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How do I get someone released from jail in Austin, TX?

Posted by Brian Tillman on 3 August 2010

Many people never expect to have any dealings with the police. In reality, there are a host of charges that can result in someone being taken to jail by surprise. It is actually quite easy to get arrested, and not always because you meant to break the law. Sometimes it’s a check you wrote five years ago that bounced, but you moved and never received the notice to pay, and now it’s an arrest warrant. Sometimes it’s driving after your license has expired and you don’t realize it. Either way, it’s good to understand the process so you can try to get a jail release as quickly as possible.

Anyone arrested in Travis County is taken to the Travis County Jail, which is downtown. Individuals are booked, fingerprinted, and photographed, and then held until a magistrate is available to set bond. If the case is relatively minor, the bond will be low. Conversely, if the case is very serious, you can expect a high bond. While you are in custody waiting to be magistrated, an agency called Pretrial Services will interview you to get personal information before running a criminal history check and contacting your references. If you have little or no history and pretrial confirms your information with references, you stand a good chance of being released on your own with a personal bond. If so, congratulations! If not, then you have to involve someone else in order to get out of jail.

In Travis County, attorneys can often get people released on a personal bond even if they didn’t qualify for one initially, even on serious charges. Essentially, the court considers that if you have hired an attorney, you will show up for court when you’re supposed to and get the case resolved. Personal bonds are denied for a host of reasons: the defendant lives out of town, has bad history, or no references could be contacted. Once an attorney is on board however, the process moves much faster, and the release can occur within a few hours.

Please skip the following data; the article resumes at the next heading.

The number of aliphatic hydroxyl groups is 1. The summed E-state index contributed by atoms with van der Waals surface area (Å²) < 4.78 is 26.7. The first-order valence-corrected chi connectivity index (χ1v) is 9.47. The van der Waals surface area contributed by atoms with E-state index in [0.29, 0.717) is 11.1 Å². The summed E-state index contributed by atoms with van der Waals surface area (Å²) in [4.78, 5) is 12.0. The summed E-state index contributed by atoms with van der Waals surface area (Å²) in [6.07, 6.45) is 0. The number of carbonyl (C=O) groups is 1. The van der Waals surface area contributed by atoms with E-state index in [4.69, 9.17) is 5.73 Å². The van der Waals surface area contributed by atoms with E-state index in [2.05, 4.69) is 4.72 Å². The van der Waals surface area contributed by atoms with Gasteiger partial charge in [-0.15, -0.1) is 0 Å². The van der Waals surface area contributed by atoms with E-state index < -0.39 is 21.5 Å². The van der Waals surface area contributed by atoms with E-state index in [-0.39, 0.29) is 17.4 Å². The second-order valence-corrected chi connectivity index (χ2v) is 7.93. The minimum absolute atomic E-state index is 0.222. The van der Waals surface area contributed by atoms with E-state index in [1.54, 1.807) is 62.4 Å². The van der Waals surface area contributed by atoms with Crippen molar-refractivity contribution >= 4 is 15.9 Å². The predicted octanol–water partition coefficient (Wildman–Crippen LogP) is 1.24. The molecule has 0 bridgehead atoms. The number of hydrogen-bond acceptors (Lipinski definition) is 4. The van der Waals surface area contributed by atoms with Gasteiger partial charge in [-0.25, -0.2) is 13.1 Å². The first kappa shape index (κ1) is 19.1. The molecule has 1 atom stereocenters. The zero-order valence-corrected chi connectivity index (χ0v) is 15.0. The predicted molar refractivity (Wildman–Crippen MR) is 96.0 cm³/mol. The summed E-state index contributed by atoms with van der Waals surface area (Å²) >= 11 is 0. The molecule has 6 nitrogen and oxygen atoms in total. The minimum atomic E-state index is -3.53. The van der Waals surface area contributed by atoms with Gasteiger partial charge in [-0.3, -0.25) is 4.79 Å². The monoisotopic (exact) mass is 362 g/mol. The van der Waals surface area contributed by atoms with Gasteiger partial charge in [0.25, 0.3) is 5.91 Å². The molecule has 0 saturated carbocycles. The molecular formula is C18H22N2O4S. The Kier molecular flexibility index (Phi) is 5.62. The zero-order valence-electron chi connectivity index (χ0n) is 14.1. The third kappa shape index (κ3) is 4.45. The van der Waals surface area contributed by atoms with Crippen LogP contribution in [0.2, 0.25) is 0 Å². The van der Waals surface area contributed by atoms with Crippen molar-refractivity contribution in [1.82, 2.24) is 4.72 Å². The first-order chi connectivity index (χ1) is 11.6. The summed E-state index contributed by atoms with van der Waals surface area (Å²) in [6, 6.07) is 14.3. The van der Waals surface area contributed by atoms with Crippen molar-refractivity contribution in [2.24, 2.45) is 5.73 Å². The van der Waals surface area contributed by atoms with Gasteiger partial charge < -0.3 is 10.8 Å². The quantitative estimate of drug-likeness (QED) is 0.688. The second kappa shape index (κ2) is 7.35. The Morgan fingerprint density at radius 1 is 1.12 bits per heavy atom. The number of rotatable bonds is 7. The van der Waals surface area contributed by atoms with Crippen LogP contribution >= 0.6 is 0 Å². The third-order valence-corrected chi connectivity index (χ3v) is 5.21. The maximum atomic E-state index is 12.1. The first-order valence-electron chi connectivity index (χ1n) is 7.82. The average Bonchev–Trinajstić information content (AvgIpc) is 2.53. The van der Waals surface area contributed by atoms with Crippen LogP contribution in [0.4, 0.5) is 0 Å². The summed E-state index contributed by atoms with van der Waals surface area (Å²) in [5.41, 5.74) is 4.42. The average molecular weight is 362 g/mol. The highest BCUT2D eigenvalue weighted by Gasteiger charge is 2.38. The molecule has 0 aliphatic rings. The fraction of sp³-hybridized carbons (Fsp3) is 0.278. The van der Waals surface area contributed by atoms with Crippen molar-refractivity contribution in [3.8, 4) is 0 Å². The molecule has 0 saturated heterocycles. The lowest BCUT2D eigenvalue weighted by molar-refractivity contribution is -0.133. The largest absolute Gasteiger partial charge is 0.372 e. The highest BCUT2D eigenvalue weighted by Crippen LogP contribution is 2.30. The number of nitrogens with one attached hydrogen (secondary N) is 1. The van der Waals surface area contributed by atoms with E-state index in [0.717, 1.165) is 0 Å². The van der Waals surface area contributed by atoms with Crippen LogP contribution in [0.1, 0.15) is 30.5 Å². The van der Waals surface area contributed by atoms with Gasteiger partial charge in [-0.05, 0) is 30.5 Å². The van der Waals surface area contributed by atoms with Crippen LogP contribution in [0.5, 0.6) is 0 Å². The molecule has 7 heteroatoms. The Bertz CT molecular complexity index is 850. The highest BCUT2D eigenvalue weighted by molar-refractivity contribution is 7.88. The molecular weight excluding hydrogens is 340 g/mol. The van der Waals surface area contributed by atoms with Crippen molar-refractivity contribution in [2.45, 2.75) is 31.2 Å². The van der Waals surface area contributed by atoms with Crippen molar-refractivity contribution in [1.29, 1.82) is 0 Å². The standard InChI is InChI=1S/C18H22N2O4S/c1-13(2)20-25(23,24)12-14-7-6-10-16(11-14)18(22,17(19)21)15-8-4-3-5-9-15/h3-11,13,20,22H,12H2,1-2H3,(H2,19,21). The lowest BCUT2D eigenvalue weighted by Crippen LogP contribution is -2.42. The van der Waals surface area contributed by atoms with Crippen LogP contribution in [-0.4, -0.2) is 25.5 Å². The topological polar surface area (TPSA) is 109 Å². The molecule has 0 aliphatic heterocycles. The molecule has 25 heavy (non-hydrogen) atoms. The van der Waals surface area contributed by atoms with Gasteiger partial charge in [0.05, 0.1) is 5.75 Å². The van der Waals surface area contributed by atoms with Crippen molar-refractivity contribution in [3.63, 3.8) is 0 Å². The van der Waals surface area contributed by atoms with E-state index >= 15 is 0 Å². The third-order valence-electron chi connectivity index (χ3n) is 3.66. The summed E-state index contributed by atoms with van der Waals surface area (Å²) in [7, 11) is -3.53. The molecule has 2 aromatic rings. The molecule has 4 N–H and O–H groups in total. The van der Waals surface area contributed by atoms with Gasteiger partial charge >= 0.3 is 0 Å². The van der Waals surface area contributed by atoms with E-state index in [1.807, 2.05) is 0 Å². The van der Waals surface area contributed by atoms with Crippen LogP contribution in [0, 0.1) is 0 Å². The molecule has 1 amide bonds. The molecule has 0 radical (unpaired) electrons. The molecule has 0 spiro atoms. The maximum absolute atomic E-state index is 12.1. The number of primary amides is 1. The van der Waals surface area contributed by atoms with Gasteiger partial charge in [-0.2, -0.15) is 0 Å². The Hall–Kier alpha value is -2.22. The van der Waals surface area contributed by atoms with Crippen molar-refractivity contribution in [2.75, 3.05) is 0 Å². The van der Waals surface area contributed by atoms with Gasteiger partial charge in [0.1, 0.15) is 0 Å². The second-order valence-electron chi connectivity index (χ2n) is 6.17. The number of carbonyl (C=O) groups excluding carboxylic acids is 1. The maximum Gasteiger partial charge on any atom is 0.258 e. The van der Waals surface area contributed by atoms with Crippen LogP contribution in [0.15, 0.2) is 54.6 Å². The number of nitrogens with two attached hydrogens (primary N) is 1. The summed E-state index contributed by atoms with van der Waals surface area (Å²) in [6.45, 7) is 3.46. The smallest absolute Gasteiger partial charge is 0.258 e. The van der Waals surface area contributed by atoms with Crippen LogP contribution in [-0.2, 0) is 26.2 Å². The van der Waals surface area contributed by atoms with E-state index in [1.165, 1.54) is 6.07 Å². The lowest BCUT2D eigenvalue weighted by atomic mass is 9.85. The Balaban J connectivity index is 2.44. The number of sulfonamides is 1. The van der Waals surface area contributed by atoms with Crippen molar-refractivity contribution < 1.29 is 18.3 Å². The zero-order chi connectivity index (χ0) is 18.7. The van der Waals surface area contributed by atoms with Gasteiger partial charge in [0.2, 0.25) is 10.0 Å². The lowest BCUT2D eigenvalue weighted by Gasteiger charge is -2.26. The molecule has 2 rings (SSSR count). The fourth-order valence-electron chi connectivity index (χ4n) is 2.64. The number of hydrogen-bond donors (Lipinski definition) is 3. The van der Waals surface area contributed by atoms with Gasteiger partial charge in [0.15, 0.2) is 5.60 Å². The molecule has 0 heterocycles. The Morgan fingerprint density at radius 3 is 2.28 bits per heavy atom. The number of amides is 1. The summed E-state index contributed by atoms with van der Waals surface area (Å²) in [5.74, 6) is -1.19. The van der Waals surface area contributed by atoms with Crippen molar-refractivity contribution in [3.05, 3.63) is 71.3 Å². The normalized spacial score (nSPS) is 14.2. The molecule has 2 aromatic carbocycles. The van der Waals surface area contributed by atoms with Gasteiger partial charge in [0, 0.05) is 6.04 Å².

In the long run, it makes sense to contact an attorney before anyone else. An attorney can get on the phone with pretrial services to check on the person’s status, and even speak directly with the judge to arrange for release. Calling an attorney makes the most financial sense as well. Bondsmen generally charge a fee of about 10% of the bond amount in order to get someone out of jail. However, once you’re out, you still need to hire an attorney, and now you have even less money. The better alternative is tohire an attorney on the case, and have them try to get the person out while representing them. In this scenario, you will at least have a lawyer whether you get released or not.


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